3-D printing, while unknown to most of the public, has been around for quite a while. Its industrial applications range from rapid prototyping and archaeological reconstructions to medical uses in implant technology and custom-fitted hearing aids. Now, the technology is becoming affordable for the average consumer: while an industrial-strength 3-D printer that can use materials like bronze-infused steel, or even titanium, still costs more than $10,000, desktop machines for printing hard plastics are being sold in kits available for little over $1000.
These machines, sold by small companies such as makerbot or made available as open- source blueprints (as in the RepRap project), bring desktop manufacturing into the homes of interested individuals all over the world. With enthusiasts using the new tools to design and manufacture things of all shapes and sizes, websites such as Thingiverse have sprung up, where blueprint files can be shared. Available blueprints range from the whimsical (think TARDIS-shaped lollipop mold, for Doctor Who aficionados) to more practical gadgets, like fully-functioning pliers or pad-locks. With the right files in hand, objects can be reproduced on a 3-D printing machine. Lately, companies like shapeways and i.materialise have started offering professional 3-D printing for homemade files, which brings advanced materials such as clear plastics, bronze-infused steel and titanium to the consumer market.
While all this is great — and even, as Time Magazine put it, ‘game changing’ — problems are beginning to arise. Copyable object files raise new issues that copyright law is ill-equipped to handle, and another troublesome area is the status of civil liability arising in connection with objects made from files uploaded or modified in the open-source domain.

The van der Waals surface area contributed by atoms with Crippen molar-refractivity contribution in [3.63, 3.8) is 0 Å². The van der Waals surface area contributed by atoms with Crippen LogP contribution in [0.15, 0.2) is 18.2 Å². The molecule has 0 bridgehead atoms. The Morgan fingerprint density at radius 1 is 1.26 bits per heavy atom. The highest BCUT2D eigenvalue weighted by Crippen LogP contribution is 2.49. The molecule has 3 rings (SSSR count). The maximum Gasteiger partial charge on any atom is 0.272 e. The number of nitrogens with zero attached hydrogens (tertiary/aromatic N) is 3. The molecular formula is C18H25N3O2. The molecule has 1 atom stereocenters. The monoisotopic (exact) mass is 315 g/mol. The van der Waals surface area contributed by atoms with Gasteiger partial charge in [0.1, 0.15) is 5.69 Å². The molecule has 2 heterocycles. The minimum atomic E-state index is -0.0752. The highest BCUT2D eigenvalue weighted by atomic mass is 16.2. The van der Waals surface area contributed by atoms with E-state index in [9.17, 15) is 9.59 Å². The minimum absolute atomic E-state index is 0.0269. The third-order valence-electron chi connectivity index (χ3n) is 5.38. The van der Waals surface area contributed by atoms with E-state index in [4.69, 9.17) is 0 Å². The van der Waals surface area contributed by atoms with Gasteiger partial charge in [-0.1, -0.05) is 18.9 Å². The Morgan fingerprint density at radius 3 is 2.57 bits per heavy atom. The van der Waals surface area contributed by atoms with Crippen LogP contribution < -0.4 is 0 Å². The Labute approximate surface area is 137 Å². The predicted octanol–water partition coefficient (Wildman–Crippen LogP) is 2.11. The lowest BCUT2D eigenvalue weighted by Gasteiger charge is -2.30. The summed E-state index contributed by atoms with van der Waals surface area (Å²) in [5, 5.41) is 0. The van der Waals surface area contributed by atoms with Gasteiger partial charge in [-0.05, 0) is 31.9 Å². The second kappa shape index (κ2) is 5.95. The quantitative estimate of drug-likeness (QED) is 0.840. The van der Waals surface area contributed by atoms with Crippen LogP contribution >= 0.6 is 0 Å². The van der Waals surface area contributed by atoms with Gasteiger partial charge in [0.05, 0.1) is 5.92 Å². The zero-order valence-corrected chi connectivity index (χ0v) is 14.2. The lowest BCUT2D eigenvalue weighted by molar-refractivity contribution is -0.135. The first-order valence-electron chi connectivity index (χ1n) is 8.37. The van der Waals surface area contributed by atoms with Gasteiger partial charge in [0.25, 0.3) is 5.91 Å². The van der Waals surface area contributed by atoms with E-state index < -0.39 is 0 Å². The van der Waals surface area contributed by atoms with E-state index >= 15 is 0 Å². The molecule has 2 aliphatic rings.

But perhaps the most worrying development is something that has just appeared on the radar: the possibility of printing weapon parts from home to circumvent government regulations. One notable example is the printable blueprint for the lower receiver of an AR-15 rifle (known in the United States as the M-16). Because this component is such an integral part of the AR-15 rifle itself, in the United States it is legally considered a firearm for purposes of sale and manufacture. With the AR-15 lower receiver 3-D object file, however, freely available on the thingiverse website, anyone can manufacture this part at home. A quick search of the site also reveals files for an AR-15 magazine and rifle grip. Other files, such as this silencer for air-pressure weapons could easily be adapted to more sinister purposes.
While the applications of 3-D printing technology seem limitless, from printing actual, living organs to printing houses in concrete, we must be mindful of how this potentially game-changing technology will affect our security. From the rifle components just described to concealable weapons made of plastic to ATM skimmers, the endless possibilities will not all be benign and should not all be legal. But this means that legislators have some catching up to do, as no part of this process — of making a blueprint for a weapon, uploading it to a site, or downloading it — is in any way illegal at present.